The blast was the largest human-made explosion prior to the advent of nuclear weapons. It released the equivalent of 2.9 kilotons of TNT. Think about that for a second. Of all the blasts of bombs and munitions in war prior to 6 and 9 August 1945, the Halifax Explosion was the greatest one ever caused by humans. It killed over 2,000 people and injured nearly 10,000 more, out of a population of around 95,000.
In short, the Halifax Explosion destroyed the City of Halifax. So suggesting a CFL team be called the Explosions is flat out disrespectful and idiotic. Shame on @CFLinHalifax for even suggesting it. Since this initial tweet on Monday, the people behind the account have doubled down in their idiocy.
Meanwhile, the CFL and the proposed Halifax ownership group have had to put out press releases distancing themselves from @CFLinHalifax.
November 27, 2017 § 3 Comments
This past weekend was Grey Cup weekend in Canada. The Toronto Argonauts and the Calgary Stampeders met at TD Place Stadium in the Nation’s Capital. The Argos won 27-24 in another classic. In the lead up to the game, Canadian Football League Commissioner Randy Ambrosie declared that ‘we don’t know‘ if there is a connection between CTE and football. Around this time last year, the former CFL Commissioner Jeffrey Orridge said the same thing and was roundly criticized. Ambrosie is being suitably raked over the coals.
But here’s the thing, Ambrosie should know better. He is a former CFL player himself, he was a lineman for the Stampeders, Argonauts, and Edmonton Eskimos (why no one protests this name is beyond me). Ironically, he retired due to injuries. And he should know about the damage done to his own body by the game. I am certainly aware of what football did to my body, between the cranky knees, shoulders, and, of course, the concussions (added to, of course, by hockey, where I played goalie).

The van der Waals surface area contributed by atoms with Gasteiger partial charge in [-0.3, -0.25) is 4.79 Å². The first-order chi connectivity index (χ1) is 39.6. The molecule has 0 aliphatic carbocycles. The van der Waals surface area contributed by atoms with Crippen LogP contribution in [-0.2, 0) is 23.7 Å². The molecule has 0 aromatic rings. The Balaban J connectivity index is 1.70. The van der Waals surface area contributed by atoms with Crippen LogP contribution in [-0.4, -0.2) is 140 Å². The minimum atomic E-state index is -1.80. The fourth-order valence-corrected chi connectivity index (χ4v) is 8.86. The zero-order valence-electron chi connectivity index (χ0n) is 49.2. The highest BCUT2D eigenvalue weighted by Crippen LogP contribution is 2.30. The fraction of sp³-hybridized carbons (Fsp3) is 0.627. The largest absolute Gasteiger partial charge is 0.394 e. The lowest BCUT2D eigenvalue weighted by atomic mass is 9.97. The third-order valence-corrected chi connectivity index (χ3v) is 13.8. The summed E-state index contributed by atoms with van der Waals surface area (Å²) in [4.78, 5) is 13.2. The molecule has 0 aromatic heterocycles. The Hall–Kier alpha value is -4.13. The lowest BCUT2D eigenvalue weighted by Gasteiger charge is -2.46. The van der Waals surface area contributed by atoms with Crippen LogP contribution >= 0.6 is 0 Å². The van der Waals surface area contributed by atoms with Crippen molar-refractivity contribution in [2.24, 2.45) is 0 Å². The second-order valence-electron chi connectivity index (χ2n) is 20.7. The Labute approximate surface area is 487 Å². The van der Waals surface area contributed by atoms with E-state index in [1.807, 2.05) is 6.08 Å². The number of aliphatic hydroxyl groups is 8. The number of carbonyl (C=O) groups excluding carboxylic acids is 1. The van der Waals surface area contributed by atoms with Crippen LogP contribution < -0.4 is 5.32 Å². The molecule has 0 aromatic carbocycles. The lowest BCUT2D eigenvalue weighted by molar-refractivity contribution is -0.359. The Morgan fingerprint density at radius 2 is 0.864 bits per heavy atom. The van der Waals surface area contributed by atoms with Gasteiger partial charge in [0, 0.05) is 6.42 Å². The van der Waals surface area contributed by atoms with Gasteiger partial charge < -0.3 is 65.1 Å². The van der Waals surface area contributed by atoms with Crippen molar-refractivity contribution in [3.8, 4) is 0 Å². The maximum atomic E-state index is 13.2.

More to the point, it looks pretty damn likely that there is a connection between football and CTE. This is just media one story from this past summer (out of many) that reports on a study that found that 88% of brains donated by now-deceased former football players had some form of CTE. CTE was also more prevalent in former professional players, as compared, to, say, high school players.
This is not complete proof positive of the link between football and CTE because CTE can only be diagnosed after death, and so far, studies have concluded nothing more than the commonality of the disease being present in the brains of former football players, as opposed to those who did not play. But this isn’t a direct proof. But, recent research has found that it may be possible to determine the presence of CTE in the brains of the living. This may allow researchers to positively correlate football and CTE.
But, we are not there yet. Nonetheless, Ambrosie’s comments are asinine at best, recklessly dangerous at worst. And, either way, profoundly stupid.
The CFL has done a lot of good to reduce the stress on players’ bodies, from adding a 3rd bye-week during the season to banning full-contact practices. But, it is still the subject of a class-action lawsuit focusing on brain damage (in this light, Ambrosie’s comments make some sense, but the better thing to have done would’ve been to deflect the question).
But Ambrosie’s statements last week threaten to undo that. We should all expect better from the Canadian Football League.